I like to think that if I was in the first incarnation of Dexys – a Londoner drafted into the band due to my mean skills on the trombone or sax, and my love of Motown – and Kevin Rowland then sent the band into this direction for their second album – all fiddles, dungarees and ponytails – I’d probably want to leave the band. In fact, the second I saw somebody walk into the room with a fiddle, I’d punch Rowland in the face. Seeing Rowland dressed as a woman on a cover of a later solo album might lead me to believe I had very much made the right decision to leave.
That’s not to say that Too-Rye-Ay is a bad album. It’s not. The melodies are still there, and the homage to American music is very much still there in a cover of Van Morrison’s Jackie Wilson Said (I’m In Heaven When You Smile) – withthe band’s appearance on Top Of The Pops providing one of the best television bloopers ever, as the dance in front of a video screen featuring darts player Jocky Wilson – but their image had taken a turn for the worse. On Searching For The Young Soul Rebels, they had dressed as New York dockworkers in the style of On The Waterfront. Now they just looked like idiots.
Come On Eileen, even after its over-use at every party and wedding since 1982, is still a fantastic single – a trans-Atlantic number one, in fact. There’s hurt and emotion in there, in between the lyrics, hidden in a way I just can’t comprehend. I get the same feeling I do when I hear a Michael Jackson song, where a couple of seemingly throwaway lines in the bridge sound like the most important thing in the world.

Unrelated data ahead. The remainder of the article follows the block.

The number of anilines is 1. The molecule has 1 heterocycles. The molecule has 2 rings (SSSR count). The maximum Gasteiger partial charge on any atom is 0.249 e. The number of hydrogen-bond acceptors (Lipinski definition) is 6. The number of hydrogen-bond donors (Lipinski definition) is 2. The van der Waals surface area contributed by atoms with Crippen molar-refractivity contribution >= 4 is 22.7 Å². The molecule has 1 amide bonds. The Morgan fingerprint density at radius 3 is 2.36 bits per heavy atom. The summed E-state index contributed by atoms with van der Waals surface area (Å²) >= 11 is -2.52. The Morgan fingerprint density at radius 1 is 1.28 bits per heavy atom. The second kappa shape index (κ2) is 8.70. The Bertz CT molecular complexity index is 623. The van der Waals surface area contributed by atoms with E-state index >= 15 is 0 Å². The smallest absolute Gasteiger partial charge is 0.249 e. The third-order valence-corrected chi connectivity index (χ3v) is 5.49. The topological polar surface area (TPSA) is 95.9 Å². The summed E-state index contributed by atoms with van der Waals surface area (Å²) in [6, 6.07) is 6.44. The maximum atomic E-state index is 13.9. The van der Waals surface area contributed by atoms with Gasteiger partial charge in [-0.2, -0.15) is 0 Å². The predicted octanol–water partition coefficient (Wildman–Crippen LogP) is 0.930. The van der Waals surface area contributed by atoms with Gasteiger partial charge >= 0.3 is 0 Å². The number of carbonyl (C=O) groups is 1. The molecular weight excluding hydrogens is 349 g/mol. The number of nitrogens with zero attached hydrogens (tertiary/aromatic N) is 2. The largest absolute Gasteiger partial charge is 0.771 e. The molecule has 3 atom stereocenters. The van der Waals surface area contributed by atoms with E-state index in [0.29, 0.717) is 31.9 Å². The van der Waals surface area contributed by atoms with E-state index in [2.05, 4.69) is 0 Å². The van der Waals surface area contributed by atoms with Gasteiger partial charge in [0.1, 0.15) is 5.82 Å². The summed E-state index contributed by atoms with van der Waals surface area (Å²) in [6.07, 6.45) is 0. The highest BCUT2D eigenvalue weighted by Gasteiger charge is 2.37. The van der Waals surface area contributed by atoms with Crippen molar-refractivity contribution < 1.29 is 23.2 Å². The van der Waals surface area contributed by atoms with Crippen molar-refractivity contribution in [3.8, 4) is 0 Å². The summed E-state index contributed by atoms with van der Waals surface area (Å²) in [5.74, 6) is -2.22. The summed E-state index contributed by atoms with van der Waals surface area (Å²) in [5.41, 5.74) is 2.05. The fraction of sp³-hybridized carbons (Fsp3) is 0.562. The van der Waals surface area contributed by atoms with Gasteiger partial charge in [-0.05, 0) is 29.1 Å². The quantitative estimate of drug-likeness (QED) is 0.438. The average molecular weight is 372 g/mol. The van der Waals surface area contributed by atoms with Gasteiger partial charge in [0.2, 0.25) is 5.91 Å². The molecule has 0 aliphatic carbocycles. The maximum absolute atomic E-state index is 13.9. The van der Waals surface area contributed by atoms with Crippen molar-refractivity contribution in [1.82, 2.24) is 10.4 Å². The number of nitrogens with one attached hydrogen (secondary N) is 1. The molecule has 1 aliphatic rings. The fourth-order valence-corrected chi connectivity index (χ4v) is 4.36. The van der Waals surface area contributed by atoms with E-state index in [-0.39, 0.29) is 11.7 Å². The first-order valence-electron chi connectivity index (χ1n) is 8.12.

I could still do without the fucking fiddle though.
This summer, the oldest song that was constantly on my playlist was Poison Ivy by The Coasters. I knew the song already, but hearing the Rolling Stones’ (passable) version of it on their debut EP turned me back onto it. There’s something so charming about a line like You’re gonna need an ocean / of calamine lotion, that it’s hard to not smile.
Like most people my age I probably heard The Coasters for the first time on the soundtrack to the classic Stand By Me. The use of Yakety Yak in that film probably goes to show how the group is more remembered for their Leiber & Stoller penned pop songs rather than their more traditional Blues-based output. Charlie Brown is a great example of a song that – obviously due to its subject matter – feels like it was written for children and young teens, but it’s just so catchy that it’s still a great pop song (only the sound of the production has dated).
When I started listening to music in my early teens, The Coasters were again introduced to me by way of The Beatles. Their version of Searchin’ can be heard on their Decca audition tape, available on Anthology 1. I then heard The Blues Brothers’ version of Riot In Cell Block Number 9. It seems that the group has influenced a lot of work, and probably still do to this day.
One of the things I like most about this record is that it’s not a rushed-release hotchpotch of singles, crammed onto a minor label when the publishing for the songs came up at a reduced rate. It’s a full-on Atlantic Records release, on a nice hefty slab of vinyl (probably close to what we’d refer to as heavyweight vinyl in this age of vinyl revival). It comes with a nice set of liner notes, and the disc comes with the classic orange and green Atlantic Records label. Atlantic Records may not be my favourite record label – that has to be Stax, just for its sheer David & Golliath-ness – but Atlantic Records is probably the most consistent in terms of sheer quality of output. It’s also probably the most prominent label in my collection thanks to the mighty ‘DC, Zeppelin, and the occasional gem like this.